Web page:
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Certaine reasons alleaged for the prooving of a passage by the Northeast, before the Queenes Majestie, and certaine Lords of the Counsell, by Master Anthonie Jenkinson, with my severall answeres then used to the same.
Cap. 8.

BECAUSE you may understand as well those things alleaged against me, as what doth serve for my purpose, I have here added the reasons of Master Anthony Jenkinson a worthy gentleman, and a great traveller, who conceived a better hope of the passage to Cataia from us, to be by the Northeast, then by the Northwest.

He first said that he thought not to the contrary, but that there was a passage by the Northwest, according to mine opinion: but assured he was, that there might be found a navigable passage by the Northeast from England, to goe to all the East parts of the world, which he endevoured to proove three wayes.

The first was that he heard a Fisherman of Tartaria say in hunting the Morce, that he sayled very farre towards the Southeast, finding no end of the Sea: whereby he hoped a thorow passage to be that way.

Whereunto I answered, that the Tartarians were a barbarous people, and utterly ignorant in the Arte of Navigation, not knowing the use of the Sea Card, Compasse or Starre, which he confessed to be true: and therfore they could not (said I) certainly know the Southeast from the Northeast, in a wide sea, and a place unknowen from the sight of the land.

Or if he sailed any thing neere the shore, yet he (being ignorant) might be deceived by the doubling of many points and Capes, and by the trending of the land, albeit he kept continually alongst the shore.

And further, it might be that the poore Fisherman through simplicitie thought that there was nothing that way but sea, because he saw no land: which proofe (under correction) giveth small assurance of a Navigable sea by the Northeast, to goe round about the world. For that he judged by the eye onely, seeing we in this our cleare aire doe account twentie miles a ken at Sea.

His second reason is, that there was an Unicornes home found upon the coast of Tartaria, which could not come (said he) thither by any other meanes then with the tides, through some fret in the Northeast of Mare Glaciale, there being no Unicorne in any part of Asia, saving in India and Cataia: which reason (in my simple judgement) forceth as litle.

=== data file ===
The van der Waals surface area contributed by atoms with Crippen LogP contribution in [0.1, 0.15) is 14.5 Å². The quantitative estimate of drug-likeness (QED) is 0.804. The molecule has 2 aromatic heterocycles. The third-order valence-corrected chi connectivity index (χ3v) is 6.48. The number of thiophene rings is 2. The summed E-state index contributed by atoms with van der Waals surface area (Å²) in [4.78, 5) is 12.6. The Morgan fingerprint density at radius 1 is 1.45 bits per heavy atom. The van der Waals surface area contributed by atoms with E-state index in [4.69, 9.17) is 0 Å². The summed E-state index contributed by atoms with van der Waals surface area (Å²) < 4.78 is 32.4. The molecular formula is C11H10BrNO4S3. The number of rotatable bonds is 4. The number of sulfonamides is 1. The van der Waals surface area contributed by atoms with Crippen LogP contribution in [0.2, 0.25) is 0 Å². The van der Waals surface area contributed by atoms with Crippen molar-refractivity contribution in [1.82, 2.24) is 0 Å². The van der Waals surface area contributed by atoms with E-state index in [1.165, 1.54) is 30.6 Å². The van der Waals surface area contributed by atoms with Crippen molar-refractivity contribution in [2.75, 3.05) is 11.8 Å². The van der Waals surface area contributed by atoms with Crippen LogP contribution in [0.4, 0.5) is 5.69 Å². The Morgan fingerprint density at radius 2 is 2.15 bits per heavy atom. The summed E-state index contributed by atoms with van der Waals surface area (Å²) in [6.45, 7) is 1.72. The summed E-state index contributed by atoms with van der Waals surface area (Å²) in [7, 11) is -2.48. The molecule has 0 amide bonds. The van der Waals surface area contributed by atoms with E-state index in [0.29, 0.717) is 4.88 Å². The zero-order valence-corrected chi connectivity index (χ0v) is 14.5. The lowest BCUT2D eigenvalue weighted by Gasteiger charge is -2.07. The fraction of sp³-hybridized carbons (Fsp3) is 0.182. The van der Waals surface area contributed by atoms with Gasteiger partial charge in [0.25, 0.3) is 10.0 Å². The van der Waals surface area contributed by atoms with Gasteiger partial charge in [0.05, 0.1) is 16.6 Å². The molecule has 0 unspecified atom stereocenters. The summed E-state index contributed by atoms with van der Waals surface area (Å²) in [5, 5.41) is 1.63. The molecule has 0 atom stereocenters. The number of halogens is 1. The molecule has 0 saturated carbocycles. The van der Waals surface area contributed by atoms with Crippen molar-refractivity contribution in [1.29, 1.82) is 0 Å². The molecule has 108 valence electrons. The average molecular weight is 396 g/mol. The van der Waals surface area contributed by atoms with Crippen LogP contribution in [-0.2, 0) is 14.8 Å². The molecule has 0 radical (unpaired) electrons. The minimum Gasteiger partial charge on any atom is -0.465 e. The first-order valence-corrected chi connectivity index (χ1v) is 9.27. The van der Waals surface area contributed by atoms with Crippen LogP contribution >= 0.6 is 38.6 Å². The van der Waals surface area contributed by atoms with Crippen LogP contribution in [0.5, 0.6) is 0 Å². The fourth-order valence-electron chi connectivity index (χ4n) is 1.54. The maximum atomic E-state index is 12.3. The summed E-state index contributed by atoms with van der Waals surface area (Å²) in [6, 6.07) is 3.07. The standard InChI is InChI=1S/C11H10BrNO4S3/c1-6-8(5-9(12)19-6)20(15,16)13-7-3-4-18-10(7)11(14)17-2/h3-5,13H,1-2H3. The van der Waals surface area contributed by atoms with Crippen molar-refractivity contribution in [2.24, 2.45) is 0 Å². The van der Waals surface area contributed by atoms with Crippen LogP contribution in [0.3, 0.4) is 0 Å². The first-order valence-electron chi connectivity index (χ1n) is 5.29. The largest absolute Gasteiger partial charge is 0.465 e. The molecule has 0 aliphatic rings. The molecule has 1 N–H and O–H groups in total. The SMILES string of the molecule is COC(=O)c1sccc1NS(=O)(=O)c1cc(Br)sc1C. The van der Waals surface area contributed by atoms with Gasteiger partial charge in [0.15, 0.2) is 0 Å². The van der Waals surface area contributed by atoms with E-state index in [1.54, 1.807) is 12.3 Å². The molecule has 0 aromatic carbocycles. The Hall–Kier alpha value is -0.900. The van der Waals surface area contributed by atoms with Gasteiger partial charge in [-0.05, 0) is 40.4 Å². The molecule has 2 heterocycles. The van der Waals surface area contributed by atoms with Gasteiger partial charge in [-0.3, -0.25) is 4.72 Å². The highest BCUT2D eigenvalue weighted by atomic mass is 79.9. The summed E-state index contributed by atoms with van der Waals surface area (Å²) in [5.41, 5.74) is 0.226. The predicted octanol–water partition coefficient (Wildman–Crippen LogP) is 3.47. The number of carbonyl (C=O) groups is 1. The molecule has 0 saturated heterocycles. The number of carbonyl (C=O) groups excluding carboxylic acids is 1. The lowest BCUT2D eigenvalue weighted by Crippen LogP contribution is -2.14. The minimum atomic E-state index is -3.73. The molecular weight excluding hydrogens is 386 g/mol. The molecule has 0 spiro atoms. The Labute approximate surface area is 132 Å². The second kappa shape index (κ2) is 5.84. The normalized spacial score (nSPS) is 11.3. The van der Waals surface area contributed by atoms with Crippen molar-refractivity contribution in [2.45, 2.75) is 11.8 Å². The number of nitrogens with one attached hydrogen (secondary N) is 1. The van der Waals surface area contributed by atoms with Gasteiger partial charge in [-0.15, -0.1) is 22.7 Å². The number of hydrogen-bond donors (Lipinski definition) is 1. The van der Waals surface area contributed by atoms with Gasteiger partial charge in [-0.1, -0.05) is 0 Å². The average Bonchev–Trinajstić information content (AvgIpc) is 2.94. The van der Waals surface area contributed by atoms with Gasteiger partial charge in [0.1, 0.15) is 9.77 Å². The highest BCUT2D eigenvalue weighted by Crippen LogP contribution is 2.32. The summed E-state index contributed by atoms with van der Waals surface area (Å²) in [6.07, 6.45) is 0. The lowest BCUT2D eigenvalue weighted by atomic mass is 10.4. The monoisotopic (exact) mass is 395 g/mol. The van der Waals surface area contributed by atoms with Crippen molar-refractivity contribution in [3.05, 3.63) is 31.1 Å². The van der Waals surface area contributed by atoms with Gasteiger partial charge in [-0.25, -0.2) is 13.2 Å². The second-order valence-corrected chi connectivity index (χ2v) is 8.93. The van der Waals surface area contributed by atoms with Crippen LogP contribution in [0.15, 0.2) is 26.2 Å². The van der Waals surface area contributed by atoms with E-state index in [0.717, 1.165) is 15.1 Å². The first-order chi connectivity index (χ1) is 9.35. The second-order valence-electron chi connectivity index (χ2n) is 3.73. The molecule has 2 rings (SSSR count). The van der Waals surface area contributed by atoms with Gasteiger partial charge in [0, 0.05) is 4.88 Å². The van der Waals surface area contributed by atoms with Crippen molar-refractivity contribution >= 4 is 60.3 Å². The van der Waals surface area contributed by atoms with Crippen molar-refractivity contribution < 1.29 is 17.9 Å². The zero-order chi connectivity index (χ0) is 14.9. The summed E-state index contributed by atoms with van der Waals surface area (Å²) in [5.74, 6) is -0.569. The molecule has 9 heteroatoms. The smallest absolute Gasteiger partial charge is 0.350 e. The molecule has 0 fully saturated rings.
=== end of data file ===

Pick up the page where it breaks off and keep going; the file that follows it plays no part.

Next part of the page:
First, it is doubtfull whether those barbarous Tartarians do know an Unicornes home, yea, or no: and if it were one, yet it is not credible that the Sea could have driven it so farre, being of such nature that it will not swimme.

Also the tides running too and fro, would have driven it as farre backe with the ebbe, as it brought it forward with the flood.

There is also a beast called Asinus Indicus (whose horne most like it was) which hath but one horne like an Unicorne in his forehead, whereof there is great plenty in all the North parts therunto adjoyning, as in Lappia, Noruegia, Finmarke, &c. as Jacobus Zieglerus writeth in his historie of Scondia.

And as Albertus saieth, there is a fish which hath but one horne in his forehead like to an Unicorne, and therefore it seemeth very doubtfull both from whence it came, and whether it were an Unicornes horne, yea, or no.

His third and last reason was, that there came a continuall streame or current through Mare Glaciale, of such swiftnesse (as a Colmax told him) that if you cast any thing therein, it would presently be carried out of sight towards the West.

Whereunto I answered, that there doth the like from Maeotis Palus, by Pontus Euxinus, Sinus Bosphorus, and along the coast of Graecia, &c. As it is affirmed by Contarenus, and divers others that have had experience of the same: and yet that Sea lieth not open to any maine Sea that way, but is maintained by freshets as by Tanais , Danubius , &c.

In like maner is this current in Mare Glaciale increased and maintained by the Dwina, the river Ob, &c.

Now as I have here briefly recited the reasons alleaged, to proove a passage to Cataia by the Northeast, with my severall answeres thereunto: so will I leave it to your judgement, to hope or dispaire of either at your pleasure.

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